Now, I realize that grungier typefaces went out of fashion several years ago, but this one seemed to fit for several reasons. First of all, there was the typeface’s title, which was quite appropriate. And the glitchy, distorted shapes of the characters not only approximated the way your vision works after having spent hours watching movies, they also had a rather ​“twitchy” vibe to them. The original version of the logo was even ​“twitchier,” with the letters all jumbled about, but Todd et al. thought it was a little too unreadable.

And then it was on with the rest of the design. I tried a couple of different layouts, all of which were decidedly more abstract than what ended up being used, but nothing seemed to click. Finally, I decided on a fixed-width layout that was similar to the original design. Also, I kept the light-on-dark color scheme of the original design. Most of the designs I do use dark text on a light background, so this was an interesting break from the norm. Admittedly, it seems like a fairly trivial detail, but it’s funny how even the smallest of details can guide you during the process.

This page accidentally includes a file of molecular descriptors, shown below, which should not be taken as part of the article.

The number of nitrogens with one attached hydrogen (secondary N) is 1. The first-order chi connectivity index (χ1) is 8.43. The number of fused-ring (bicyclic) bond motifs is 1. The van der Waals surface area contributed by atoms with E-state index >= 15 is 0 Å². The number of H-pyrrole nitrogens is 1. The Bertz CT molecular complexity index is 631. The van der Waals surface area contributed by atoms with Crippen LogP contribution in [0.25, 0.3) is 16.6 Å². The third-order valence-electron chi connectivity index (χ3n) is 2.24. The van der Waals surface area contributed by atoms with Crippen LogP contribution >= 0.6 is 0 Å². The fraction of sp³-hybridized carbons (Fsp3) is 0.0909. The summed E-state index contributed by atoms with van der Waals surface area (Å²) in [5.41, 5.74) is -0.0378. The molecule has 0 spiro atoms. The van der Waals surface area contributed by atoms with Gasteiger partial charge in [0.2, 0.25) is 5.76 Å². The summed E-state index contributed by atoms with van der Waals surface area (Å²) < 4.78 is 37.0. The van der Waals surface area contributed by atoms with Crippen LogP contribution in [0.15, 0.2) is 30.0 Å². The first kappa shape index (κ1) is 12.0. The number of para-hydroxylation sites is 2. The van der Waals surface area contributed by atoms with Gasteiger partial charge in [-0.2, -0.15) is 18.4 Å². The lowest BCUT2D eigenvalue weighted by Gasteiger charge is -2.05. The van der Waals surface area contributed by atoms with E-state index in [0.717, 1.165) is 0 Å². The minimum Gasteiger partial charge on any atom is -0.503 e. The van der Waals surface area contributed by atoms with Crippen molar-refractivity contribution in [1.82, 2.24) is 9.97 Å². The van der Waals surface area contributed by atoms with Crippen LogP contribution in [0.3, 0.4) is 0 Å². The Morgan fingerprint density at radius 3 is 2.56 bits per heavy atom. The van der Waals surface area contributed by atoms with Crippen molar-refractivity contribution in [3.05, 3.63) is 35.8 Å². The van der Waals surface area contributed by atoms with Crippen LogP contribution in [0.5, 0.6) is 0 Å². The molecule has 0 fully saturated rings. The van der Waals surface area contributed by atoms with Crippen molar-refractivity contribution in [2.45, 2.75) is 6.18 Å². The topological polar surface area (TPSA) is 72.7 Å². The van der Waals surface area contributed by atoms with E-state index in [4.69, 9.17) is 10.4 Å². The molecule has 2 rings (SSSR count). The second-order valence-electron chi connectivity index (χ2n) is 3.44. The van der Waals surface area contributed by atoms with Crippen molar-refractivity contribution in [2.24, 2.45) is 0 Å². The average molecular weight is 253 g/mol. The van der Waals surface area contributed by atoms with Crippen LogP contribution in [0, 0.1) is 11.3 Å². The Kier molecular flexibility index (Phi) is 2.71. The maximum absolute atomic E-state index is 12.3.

As I said before, I originally wanted to stay away from using obvious movie imagery in the design. But as the design took shape, it seemed to scream for some sort of dominant masthead image, something similar to John Whittet’s design for the CSS Zen Garden. Furthermore, the original design had used a rather abstract masthead image, and so I began to work off that.

As I thought about it, I realized this would be a perfect way to implement some film-related imagery, while sort of underscoring and enforcing Twitch’s ​“brand.” (See, I did learn something from all of those advertising classes I took in college.) And so I started scouring for stills and whatnot from the sort of films that Twitch covers; obscure cult classics, animé, martial arts, Asian arthouse titles, etc.

Essentially, I was looking for the sort of stuff that would make me think ​“Cool!” were I to see it appear on a site, something that I would expect to see from a site covering the sort of films that I like. (Luckily enough, Todd and I have very similar tastes in film.)